They tell me that I’m “living the dream” because I live in Italy. Well, yes, Italy is quite a country and as I sink my remaining teeth into yet another bruschetta al tartufo at only 10 euros a pop, I do think, “Sod the teeth, this is the life.”
But there is a catch. Italy, tragically, is riddled with Italians. And Tuscany is even worse because lurking behind every oleander bush is an Englishman with a Panama hat on his head and a glass of Chianti in his hand. In every piazza is a sun-dried American woman of a certain age in a hurry to find an answer to her question, “Yes, but is it organic?”
I live in the small city of Forlì, in the Romagna which adjoins Tuscany and is like Tuscany before it became Chiantishire. So apart from a few English teachers at the university and two American men whose source of income is unclear, I am the only Anglo-Saxon in town unless you count professional basketball players.
Living here is no dream. It is like serving a life sentence inside an Italian restaurant. There is no escape. I work with Italians. I used to socialize with them, but I gave up booze six months ago and cannot face them sober. I’m even married to an Italian. She is much younger than me and is beautiful and sì, sì, certo, I do love her. But there’s no getting away from it: She is a bloody Italian as well.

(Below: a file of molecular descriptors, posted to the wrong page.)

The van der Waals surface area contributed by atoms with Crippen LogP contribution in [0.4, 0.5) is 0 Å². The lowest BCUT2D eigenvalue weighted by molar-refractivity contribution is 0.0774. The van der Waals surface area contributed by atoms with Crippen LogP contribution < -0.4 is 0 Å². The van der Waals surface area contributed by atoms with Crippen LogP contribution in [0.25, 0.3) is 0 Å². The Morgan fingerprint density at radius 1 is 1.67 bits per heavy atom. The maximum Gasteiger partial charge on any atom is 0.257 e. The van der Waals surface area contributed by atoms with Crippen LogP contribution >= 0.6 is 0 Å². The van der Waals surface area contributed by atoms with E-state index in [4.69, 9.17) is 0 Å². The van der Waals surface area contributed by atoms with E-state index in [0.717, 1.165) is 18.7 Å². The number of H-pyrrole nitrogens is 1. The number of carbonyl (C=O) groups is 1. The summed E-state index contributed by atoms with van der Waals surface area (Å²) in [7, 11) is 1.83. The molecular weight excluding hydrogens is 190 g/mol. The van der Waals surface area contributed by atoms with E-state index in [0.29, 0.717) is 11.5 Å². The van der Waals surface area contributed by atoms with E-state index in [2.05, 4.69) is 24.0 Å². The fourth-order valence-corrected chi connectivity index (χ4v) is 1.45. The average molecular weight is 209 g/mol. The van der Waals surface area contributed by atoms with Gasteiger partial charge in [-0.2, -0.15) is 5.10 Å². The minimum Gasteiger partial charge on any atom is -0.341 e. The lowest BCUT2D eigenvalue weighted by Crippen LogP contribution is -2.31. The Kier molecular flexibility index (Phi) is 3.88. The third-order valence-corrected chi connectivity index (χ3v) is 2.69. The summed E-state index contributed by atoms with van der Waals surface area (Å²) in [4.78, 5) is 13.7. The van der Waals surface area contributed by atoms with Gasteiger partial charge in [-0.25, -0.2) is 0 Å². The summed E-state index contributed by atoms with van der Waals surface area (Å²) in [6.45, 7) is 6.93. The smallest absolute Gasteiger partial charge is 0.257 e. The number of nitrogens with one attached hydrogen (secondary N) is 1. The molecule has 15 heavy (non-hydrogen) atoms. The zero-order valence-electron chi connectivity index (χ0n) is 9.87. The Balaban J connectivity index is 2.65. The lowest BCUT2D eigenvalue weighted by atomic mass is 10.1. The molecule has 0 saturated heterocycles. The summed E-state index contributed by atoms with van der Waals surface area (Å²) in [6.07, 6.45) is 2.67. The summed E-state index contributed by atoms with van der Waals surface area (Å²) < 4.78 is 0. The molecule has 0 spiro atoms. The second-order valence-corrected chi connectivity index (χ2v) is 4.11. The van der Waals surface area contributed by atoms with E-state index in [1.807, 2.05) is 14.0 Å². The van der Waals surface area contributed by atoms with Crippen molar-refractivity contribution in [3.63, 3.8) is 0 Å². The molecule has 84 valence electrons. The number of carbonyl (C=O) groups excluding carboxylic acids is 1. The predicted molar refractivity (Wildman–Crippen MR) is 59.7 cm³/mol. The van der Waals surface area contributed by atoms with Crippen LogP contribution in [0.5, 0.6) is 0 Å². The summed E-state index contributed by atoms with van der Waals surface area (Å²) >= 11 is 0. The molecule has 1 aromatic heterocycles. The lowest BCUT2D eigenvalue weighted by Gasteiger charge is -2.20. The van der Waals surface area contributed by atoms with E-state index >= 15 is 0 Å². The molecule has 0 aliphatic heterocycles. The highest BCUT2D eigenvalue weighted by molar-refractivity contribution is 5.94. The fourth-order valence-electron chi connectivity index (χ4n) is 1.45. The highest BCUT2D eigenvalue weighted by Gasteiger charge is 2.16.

All you need to know about Italians is that they are all either communists, fascists, or Catholics—whatever they call themselves—who indignantly blame the other two factions for their country’s spectacular corruption and stultifying bureaucracy. My wife Carla is a Catholic. That’s preferable, obviously, to a communist and also, if push came to shove, to a fascist.
Carla’s mission (God bless her or perhaps God help her) is to get me to become a Catholic because otherwise there is no chance of me going to heaven because only Catholics go to heaven and time is running out because the apocalypse is due any day now, as we can so clearly see from what is going in Syria, and not forgetting Iran, but also those really weird tornados in America. And in those very few moments of life as we know it left to us on Earth she feels “only half a person” being married to a non-Catholic, which also jeopardizes her own place in heaven.
We were married in a Catholic Church where I, who was baptized and confirmed an Anglican, had to swear to God that I’d bring our children up as Catholics. Fine, I thought. At least I don’t have to swear to bring them up as Italians. There are five of them now, aged eight down to four months. I speak to them in English but they do not take a blind bit of notice.
I would not mind being a Catholic in some ways because the Catholic Church is about the only institution left in the civilized world that defends the Christian values that gave us not only the free market but freedom.
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